One of the best ways to determine if you’re at risk of future financial problems is to put your credit cards away; go cold turkey and stop using credit for three months. Why three months versus one month? It’s because you can mask your financial situation for one month by cleaning out your freezer or pantry, and curbing your lifestyle to get by. It’s a lot harder to do for three months in a row. If you want to try this self-test, you can choose to pay in cash or with your debit card; either is fine to use providing you are keeping track of your expenses.
You can make this test even more realistic by taking into account your total costs for irregular, seasonal and one-time expenses that come up during the entire year. These include things like car repairs and maintenance, clothing, vacation and annual insurance premiums. It may be that one or more of these expenses do not come up during your three-month test period, but you need to account for them in order to know for sure whether you really can cover all of your living expenses without leaning on credit. may Once you’ve added up these expenses, divide the total by 12 and set this amount of your income aside each month in a separate account. The example in the table below outlines how to do this.
The person in the example above would set aside $500 each month in a separate account and use these funds to pay for their seasonal, irregular and one-time annual expenses.
Now, can you meet all of your living expenses, debt payments and set funds aside each month for your annual, seasonal and irregular expenses without using credit for the next three months you’re doing okay financially. If you’re finding it difficult to pay your bills on time and running out of money between paydays without using credit, it’s in your best interest to look at different options to regain control of your finances and get out of debt—but understand that it takes time to get into debt, and so it will take time to get out of debt. You have to take a realistic approach when looking at different debt solutions. With this in mind, here are a few to consider:
While you can’t borrow your way out of debt, depending on the amount of debt that you owe, your credit rating and overall financial picture, you may be able to consolidate your debt through your financial institution at a lower overall interest rate and monthly payment amount than you are currently paying. I recommend taking out a loan versus a line of credit or home equity line of credit since a loan has a set monthly payment and a fixed date when the loan will be paid in full. With a line of credit, the minimum monthly payment drops as the balance decreases, which means you will need to be disciplined and maintain your original payment—otherwise, it will take a longer period of time to repay it in full and you’ll end up paying more interest. It can also be tempting to use your line of credit for other purposes once you’ve repaid your original debt, and find yourself back in the red once again.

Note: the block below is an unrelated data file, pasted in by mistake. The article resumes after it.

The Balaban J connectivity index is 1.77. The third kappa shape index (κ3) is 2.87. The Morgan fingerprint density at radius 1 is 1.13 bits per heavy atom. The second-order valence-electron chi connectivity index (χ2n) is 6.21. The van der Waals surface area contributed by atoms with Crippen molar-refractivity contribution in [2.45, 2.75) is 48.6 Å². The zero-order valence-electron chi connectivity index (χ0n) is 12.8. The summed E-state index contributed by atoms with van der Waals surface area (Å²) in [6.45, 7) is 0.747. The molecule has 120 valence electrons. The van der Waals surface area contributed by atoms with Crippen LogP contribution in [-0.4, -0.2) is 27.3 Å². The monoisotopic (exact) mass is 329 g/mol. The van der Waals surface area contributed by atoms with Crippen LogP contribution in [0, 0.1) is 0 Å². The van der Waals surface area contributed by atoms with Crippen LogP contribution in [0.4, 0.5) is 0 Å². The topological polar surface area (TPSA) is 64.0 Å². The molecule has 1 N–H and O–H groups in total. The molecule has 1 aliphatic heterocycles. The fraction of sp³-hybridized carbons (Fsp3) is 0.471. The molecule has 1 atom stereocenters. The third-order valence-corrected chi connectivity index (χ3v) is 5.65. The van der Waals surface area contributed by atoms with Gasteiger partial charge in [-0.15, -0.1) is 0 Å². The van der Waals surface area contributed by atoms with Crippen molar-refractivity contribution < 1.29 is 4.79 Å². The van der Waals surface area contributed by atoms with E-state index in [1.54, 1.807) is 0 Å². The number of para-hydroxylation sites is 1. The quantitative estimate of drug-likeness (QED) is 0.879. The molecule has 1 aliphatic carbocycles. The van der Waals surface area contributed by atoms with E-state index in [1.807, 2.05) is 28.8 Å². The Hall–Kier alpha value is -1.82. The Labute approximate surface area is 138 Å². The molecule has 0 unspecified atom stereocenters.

If you have savings on hand, it makes sense to use that money to pay down or pay off your debt, especially if you have a high-interest loan and credit card debt. I would caution you not to deplete your savings entirely, as it is important to have the equivalent of three months of expenses set aside in a savings account* for emergencies. (Some people say they simply have a line of credit for emergencies, but if there’s a chance you’ll be tempted to dip into that “emergency” source of funds, risking your access to the money when a true emergency crops up, it’s best to avoid.)
Credit counsellors are often asked if it is a good idea to liquidate funds in a registered retirement savings plan (RRSP) to pay off debt. Our perspective is that retirement savings are meant for retirement and need time to grow and provide you with a future retirement income. Your future self will thank you for not cashing them in. Funds withdrawn from an RRSP* are taxed at source, which means you will need to withdraw 30% more than what you owe to cover off the tax requirement. Funds within a tax free savings account (TFSA*) would be a better alternative for paying down debt, as they are not taxed when withdrawn. Before considering this option, you will need to validate that any funds in your TFSA invested in bond or equity funds have not declined, as it would not be a good decision to “cash out” when your funds may be at a lower value than when they were purchased.
Compare the Best Savings Accounts in Canada* >